Linguistic relativity is the idea that language differences alone can affect how we perceive world experiences and thus can cause us to behave differently.
In an Edge essay, Lera Boroditsky discusses some of her research intoÂ linguistic relativity and how language use (grammar, word choice and language itself) vastly alters our perceptions and thought processes, offering some interesting examples.
Even basic aspects of time perception can be affected by language. For example, English speakers prefer to talk about duration in terms of length (e.g., “That was a short talk,” “The meeting didn’t take long”), while Spanish and Greek speakers prefer to talk about time in terms of amount, relying more on words like “much” “big”, and “little” rather than “short” and “long” Our research into such basic cognitive abilities as estimating duration shows that speakers of different languages differ in ways predicted by the patterns of metaphors in their language. (For example, when asked to estimate duration, English speakers are more likely to be confused by distance information, estimating that a line of greater length remains on the test screen for a longer period of time, whereas Greek speakers are more likely to be confused by amount, estimating that a container that is fuller remains longer on the screen.)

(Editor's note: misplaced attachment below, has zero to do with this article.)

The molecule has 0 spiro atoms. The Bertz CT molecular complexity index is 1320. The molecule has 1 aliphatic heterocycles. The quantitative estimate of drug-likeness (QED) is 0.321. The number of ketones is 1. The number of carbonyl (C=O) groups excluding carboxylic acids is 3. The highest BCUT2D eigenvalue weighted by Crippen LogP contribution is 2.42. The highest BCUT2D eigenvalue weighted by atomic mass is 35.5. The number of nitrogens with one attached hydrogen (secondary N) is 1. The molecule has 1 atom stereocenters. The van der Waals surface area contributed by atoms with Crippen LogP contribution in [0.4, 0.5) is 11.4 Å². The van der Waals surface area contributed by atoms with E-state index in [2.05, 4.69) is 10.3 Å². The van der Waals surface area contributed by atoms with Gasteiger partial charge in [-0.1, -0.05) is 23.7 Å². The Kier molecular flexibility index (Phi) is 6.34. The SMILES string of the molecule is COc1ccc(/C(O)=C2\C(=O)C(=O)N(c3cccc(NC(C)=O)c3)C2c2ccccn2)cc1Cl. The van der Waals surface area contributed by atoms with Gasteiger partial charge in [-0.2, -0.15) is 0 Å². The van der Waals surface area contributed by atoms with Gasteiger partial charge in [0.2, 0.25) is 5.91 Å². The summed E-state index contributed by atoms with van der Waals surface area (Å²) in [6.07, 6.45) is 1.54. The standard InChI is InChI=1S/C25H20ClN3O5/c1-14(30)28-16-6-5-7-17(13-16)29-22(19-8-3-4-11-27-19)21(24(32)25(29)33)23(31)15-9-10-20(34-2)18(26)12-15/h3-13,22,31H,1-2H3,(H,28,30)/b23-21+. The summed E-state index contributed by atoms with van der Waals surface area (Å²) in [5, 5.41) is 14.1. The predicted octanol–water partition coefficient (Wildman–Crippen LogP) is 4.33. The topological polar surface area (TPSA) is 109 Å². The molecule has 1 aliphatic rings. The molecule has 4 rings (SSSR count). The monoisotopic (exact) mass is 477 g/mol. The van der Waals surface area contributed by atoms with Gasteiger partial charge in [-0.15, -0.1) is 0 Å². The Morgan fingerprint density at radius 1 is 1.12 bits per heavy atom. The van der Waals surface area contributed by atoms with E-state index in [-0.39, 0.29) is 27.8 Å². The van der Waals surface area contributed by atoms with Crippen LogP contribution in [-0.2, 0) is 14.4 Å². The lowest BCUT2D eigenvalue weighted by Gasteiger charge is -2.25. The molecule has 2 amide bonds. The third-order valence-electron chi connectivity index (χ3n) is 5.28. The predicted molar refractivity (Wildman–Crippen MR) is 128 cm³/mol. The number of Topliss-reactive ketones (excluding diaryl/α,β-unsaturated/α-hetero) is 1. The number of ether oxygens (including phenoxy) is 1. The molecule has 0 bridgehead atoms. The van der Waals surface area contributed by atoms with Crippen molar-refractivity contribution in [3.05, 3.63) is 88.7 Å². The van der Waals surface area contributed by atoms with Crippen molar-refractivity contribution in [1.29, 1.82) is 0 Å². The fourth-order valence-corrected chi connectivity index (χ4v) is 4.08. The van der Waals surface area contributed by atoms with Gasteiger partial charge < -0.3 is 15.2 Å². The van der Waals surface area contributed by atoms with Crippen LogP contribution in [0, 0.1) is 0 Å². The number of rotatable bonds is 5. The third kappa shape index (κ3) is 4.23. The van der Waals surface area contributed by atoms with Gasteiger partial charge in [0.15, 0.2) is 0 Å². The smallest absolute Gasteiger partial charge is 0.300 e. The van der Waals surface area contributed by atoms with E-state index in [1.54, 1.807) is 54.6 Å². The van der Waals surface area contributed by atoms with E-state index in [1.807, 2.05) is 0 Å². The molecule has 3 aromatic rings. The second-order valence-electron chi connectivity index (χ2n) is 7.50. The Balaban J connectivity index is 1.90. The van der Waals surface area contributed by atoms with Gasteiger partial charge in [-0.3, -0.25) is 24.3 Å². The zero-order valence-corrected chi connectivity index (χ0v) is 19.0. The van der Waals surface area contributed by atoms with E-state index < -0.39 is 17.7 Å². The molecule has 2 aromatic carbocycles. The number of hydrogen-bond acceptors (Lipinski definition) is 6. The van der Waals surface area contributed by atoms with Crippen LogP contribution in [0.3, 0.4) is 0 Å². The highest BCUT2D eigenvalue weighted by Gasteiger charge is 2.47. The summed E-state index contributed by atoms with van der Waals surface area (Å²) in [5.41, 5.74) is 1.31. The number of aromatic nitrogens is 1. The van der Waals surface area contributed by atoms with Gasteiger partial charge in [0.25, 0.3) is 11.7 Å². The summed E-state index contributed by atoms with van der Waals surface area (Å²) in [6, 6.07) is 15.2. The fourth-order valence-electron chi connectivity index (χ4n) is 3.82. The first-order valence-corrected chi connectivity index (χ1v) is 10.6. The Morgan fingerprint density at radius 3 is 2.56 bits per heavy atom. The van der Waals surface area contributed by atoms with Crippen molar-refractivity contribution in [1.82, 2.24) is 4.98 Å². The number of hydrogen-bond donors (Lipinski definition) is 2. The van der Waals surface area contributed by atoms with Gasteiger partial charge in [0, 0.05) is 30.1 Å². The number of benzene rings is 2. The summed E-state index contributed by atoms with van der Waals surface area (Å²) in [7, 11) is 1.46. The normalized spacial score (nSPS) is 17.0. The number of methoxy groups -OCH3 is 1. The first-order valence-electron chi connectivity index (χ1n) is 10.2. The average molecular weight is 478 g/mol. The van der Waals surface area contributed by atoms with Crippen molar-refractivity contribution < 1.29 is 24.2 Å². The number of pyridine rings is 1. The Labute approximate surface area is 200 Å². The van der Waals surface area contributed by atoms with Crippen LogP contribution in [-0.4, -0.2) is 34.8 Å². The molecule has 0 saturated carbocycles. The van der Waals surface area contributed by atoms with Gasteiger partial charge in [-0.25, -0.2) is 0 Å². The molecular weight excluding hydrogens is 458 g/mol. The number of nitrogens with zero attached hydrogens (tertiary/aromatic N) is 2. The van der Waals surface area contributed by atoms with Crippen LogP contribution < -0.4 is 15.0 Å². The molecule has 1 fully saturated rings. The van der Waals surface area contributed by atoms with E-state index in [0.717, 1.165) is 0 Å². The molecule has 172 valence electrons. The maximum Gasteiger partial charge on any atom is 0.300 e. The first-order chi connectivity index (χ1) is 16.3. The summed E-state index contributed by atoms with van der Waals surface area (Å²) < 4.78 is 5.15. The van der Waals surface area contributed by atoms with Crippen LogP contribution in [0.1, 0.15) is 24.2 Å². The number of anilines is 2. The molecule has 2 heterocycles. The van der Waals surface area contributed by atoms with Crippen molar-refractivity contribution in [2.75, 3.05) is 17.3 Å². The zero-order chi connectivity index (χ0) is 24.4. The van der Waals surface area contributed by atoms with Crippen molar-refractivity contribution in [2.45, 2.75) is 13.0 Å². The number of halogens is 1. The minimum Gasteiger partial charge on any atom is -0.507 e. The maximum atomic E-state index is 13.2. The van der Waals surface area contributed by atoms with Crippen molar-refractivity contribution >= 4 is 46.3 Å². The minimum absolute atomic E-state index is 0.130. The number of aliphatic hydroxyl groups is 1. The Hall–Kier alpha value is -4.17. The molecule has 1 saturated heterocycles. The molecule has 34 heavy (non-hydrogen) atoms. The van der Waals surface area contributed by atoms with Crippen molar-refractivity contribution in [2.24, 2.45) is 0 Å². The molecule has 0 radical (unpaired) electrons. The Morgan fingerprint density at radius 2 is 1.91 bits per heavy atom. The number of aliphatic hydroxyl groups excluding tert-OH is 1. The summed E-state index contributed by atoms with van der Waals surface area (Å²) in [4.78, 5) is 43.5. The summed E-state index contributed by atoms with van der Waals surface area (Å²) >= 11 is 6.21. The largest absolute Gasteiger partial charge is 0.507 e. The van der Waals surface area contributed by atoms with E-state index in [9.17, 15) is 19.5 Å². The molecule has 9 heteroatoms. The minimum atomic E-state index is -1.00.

via Mind Hacks